By Takayuki Narumi / Yomiuri Shimbun Staff WriterHIGASHIMATSUSHIMA, Miyagi — The pastel pink of yamazakura wild cherry blossoms vividly contrasts with the blue of Matsushima Bay every spring in the Miyato district of Higashimatsushima, Miyagi Prefecture.
The district is part of the Okumatsushima area, which is located at the east end of Matsushima, one of three major scenic sites in the country. The area is said to be the northern limit of where yamazakura bloom in Japan, and Miyato residents grow nursery trees, bringing together people who wish to preserve this fantastic view.
Miyato suffered massive damage from the Great East Japan Earthquake in March 2011, with about 250 houses struck by the disaster, prompting people to move some structures to higher ground.
Michio Okamura, an honorary director of the Historical Museum of Jomon Village OkuMatsushima, took the initiative to grow more of the region’s yamazakura as a symbol of disaster reconstruction.
Yamazakura is the most typical wild cherry blossom from the Kyushu region to Miyagi Prefecture, and its northern limit is said to be around Matsushima Bay. Okamura, 69, has excavated shell middens in the district since his 30s and has always been fascinated by the trees grown in Miyato.
A year after the earthquake, Okamura saw yamazakura blooming all over the mountains that overlook the bay. He felt strongly that he wanted “to share this scenery with many people.”
About 20 people from in and outside Higashimatsushima agreed with Okamura’s idea and formed “the group to reconstruct Okumatsushima.”
The members collected yamazakura seeds, which can be found in the wild, and then grew them into sprouts. In March 2014, nursery trees stretching 1.5 meters tall were planted in two locations in the district. Since then, a tree-planting festival has been held annually around March 11.
The historical museum posted the group’s activities on its website, and the group has received donations from more than 300 people throughout Japan, from Hokkaido to Okinawa Prefecture, helping it plant 130 trees so far. This year, 90 people participated in the planting festival — almost twice as many people as the first festival. Many came from outside Miyagi Prefecture.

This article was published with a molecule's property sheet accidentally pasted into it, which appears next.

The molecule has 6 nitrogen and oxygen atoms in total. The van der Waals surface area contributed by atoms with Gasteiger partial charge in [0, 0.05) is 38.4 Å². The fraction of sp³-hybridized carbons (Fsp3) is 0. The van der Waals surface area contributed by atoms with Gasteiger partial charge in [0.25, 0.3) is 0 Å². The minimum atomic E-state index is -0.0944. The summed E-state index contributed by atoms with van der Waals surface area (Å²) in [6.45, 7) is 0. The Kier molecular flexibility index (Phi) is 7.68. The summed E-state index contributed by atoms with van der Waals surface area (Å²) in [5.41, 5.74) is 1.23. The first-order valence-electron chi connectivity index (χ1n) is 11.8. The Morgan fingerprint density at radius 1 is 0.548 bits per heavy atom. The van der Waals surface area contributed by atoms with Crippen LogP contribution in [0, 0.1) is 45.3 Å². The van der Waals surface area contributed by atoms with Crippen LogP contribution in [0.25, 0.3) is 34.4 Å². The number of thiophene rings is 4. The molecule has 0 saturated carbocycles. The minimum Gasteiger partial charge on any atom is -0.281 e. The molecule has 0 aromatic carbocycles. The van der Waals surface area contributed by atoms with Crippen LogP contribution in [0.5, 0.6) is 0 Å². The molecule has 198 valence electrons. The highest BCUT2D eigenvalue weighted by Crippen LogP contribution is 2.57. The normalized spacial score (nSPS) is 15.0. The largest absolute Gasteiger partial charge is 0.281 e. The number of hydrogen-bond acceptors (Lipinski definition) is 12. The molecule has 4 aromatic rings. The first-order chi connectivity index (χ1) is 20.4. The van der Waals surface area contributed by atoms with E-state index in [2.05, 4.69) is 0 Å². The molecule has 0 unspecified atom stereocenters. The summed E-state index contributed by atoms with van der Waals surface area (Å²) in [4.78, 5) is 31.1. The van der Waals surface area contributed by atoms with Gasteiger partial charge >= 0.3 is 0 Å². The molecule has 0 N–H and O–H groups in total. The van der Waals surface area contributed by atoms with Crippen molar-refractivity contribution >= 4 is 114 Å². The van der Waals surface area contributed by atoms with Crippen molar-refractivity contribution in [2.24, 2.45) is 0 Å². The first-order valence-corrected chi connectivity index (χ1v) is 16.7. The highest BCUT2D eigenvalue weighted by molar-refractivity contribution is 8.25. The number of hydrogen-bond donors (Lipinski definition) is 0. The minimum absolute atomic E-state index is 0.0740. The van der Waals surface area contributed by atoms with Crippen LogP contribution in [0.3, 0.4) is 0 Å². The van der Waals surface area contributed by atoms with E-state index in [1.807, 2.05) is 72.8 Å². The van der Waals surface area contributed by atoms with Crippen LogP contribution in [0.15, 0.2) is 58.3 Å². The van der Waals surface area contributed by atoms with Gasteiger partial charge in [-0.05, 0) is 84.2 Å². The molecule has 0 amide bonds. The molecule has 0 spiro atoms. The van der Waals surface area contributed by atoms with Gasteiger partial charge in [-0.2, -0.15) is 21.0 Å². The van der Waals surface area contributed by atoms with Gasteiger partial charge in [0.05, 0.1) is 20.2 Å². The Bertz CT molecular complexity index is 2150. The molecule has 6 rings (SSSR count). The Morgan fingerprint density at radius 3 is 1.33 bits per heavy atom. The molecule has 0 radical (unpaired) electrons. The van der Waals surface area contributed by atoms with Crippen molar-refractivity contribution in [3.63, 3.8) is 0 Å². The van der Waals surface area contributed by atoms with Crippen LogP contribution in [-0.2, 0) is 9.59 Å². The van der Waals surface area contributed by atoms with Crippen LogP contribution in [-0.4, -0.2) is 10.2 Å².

One of the participants is Kazunori Seito, director of the Yachiyo city local museum. He visits Okumatsushima as often as he can. In April this year, Seito and local residents appreciated the first blossoming of the trees they planted.
“I’d like to preserve people’s bonds nurtured through yamazakura for years to come,” said Seito, 70.
Miyato resident Tetsuo Sakurai, 80, cultivates nursery plants and tends trees.
“I’m looking forward to meeting people in the same camp from outside the prefecture, to bond over drinks and exchange local specialty gifts,” he said.
The number of nursery trees the group cultivated has reached about 3,000, and those grown to between 30 and 40 centimeters long will be given away for free from this year. Those wanting a tree must go to the museum — where the group’s office is located — to pick it up, as the givers are “hoping to meet the recipients in person and talk to them, to build long-lasting relationships and also introduce them to what Miyato is like.” Those who receive a tree also need to annually report on its condition to the group.
So far, 55 people have come to the office to pick up trees, all of them from Miyagi Prefecture.
“We want many people to know about Miyato’s yamazakura by dropping by the museum and doing some Matsushima sightseeing,” said Tohoku University Emeritus Prof. Mitsuo Suzuki, who serves as the office’s chief.
It takes a couple of years for the planted trees to bloom.
“Let’s view cherry blossoms with many tourists under trees filled with flowers” is a slogan among group members, who are also looking forward to hearing from people who have received trees when their trees flower.
Higashimatsushima, Miyagi Pref.
Created in 2005 by the merger of two towns, its population as of the end of August was 40,241. More than 1,000 Higashimatsushima residents died as a result of the Great East Japan Earthquake, and about 11,000 houses, or 70 percent of the total, were damaged or destroyed.
The city is home to the Air Self-Defense Force’s Matsushima Air Base, and its Blue Impulse aerobatic flying squadron flew across the sky at an air festival on Aug. 27, the first to be held since the disaster.
The city’s basic industries are agriculture, fishery and tourism. The Satohama shell midden, a government-designated historical site that stretches 640 meters wide and 200 meters long, is one of the largest middens in the nation. Human bones and fishing tools from the Jomon period (ca 10,000 B.C. to ca 300 B.C.) have been unearthed here.
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